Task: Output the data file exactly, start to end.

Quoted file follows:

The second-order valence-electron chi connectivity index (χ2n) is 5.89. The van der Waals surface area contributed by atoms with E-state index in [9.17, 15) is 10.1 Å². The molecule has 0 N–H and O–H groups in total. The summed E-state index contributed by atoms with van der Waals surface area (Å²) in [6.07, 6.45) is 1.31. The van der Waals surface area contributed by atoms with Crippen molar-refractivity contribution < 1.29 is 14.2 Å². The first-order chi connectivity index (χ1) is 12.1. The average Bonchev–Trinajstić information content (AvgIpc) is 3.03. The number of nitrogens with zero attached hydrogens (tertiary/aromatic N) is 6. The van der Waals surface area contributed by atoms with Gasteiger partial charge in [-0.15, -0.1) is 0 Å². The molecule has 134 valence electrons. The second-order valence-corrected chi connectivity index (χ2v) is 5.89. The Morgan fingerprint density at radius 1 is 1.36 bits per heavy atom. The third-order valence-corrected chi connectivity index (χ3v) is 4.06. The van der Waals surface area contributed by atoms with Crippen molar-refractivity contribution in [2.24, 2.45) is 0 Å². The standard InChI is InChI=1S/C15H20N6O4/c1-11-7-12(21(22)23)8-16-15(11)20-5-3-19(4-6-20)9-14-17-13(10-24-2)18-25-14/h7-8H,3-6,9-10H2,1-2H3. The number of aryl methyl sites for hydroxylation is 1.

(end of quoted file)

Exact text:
The second-order valence-electron chi connectivity index (χ2n) is 5.89. The van der Waals surface area contributed by atoms with E-state index in [9.17, 15) is 10.1 Å². The molecule has 0 N–H and O–H groups in total. The summed E-state index contributed by atoms with van der Waals surface area (Å²) in [6.07, 6.45) is 1.31. The van der Waals surface area contributed by atoms with Crippen molar-refractivity contribution < 1.29 is 14.2 Å². The first-order chi connectivity index (χ1) is 12.1. The average Bonchev–Trinajstić information content (AvgIpc) is 3.03. The number of nitrogens with zero attached hydrogens (tertiary/aromatic N) is 6. The van der Waals surface area contributed by atoms with Gasteiger partial charge in [-0.15, -0.1) is 0 Å². The molecule has 134 valence electrons. The second-order valence-corrected chi connectivity index (χ2v) is 5.89. The Morgan fingerprint density at radius 1 is 1.36 bits per heavy atom. The third-order valence-corrected chi connectivity index (χ3v) is 4.06. The van der Waals surface area contributed by atoms with Crippen molar-refractivity contribution in [2.24, 2.45) is 0 Å². The standard InChI is InChI=1S/C15H20N6O4/c1-11-7-12(21(22)23)8-16-15(11)20-5-3-19(4-6-20)9-14-17-13(10-24-2)18-25-14/h7-8H,3-6,9-10H2,1-2H3. The number of aryl methyl sites for hydroxylation is 1.